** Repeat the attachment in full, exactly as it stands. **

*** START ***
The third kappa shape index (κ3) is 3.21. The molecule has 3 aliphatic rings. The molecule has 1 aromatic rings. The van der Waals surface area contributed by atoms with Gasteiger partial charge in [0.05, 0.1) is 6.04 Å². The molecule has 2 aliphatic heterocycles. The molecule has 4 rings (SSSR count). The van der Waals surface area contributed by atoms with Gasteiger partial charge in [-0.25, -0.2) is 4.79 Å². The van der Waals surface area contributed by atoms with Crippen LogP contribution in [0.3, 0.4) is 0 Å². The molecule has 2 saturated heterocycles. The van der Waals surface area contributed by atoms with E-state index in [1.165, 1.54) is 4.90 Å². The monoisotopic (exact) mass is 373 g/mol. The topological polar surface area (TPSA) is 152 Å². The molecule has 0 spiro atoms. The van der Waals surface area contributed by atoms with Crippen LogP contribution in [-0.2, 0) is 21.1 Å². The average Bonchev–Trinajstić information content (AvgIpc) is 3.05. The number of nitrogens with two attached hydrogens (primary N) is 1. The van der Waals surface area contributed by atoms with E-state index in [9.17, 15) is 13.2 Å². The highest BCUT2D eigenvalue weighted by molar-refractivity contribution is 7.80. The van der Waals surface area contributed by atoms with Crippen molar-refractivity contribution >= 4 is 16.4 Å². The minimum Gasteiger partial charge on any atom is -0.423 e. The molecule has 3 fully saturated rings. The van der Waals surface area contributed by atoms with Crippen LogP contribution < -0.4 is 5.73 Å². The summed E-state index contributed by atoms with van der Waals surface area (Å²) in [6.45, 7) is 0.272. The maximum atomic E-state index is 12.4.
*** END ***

The third kappa shape index (κ3) is 3.21. The molecule has 3 aliphatic rings. The molecule has 1 aromatic rings. The van der Waals surface area contributed by atoms with Gasteiger partial charge in [0.05, 0.1) is 6.04 Å². The molecule has 2 aliphatic heterocycles. The molecule has 4 rings (SSSR count). The van der Waals surface area contributed by atoms with Gasteiger partial charge in [-0.25, -0.2) is 4.79 Å². The van der Waals surface area contributed by atoms with Crippen LogP contribution in [0.3, 0.4) is 0 Å². The molecule has 2 saturated heterocycles. The van der Waals surface area contributed by atoms with E-state index in [1.165, 1.54) is 4.90 Å². The monoisotopic (exact) mass is 373 g/mol. The topological polar surface area (TPSA) is 152 Å². The molecule has 0 spiro atoms. The van der Waals surface area contributed by atoms with Crippen LogP contribution in [-0.2, 0) is 21.1 Å². The average Bonchev–Trinajstić information content (AvgIpc) is 3.05. The number of nitrogens with two attached hydrogens (primary N) is 1. The van der Waals surface area contributed by atoms with E-state index in [9.17, 15) is 13.2 Å². The highest BCUT2D eigenvalue weighted by molar-refractivity contribution is 7.80. The van der Waals surface area contributed by atoms with Crippen molar-refractivity contribution >= 4 is 16.4 Å². The minimum Gasteiger partial charge on any atom is -0.423 e. The molecule has 3 fully saturated rings. The van der Waals surface area contributed by atoms with Crippen LogP contribution < -0.4 is 5.73 Å². The summed E-state index contributed by atoms with van der Waals surface area (Å²) in [6.45, 7) is 0.272. The maximum atomic E-state index is 12.4.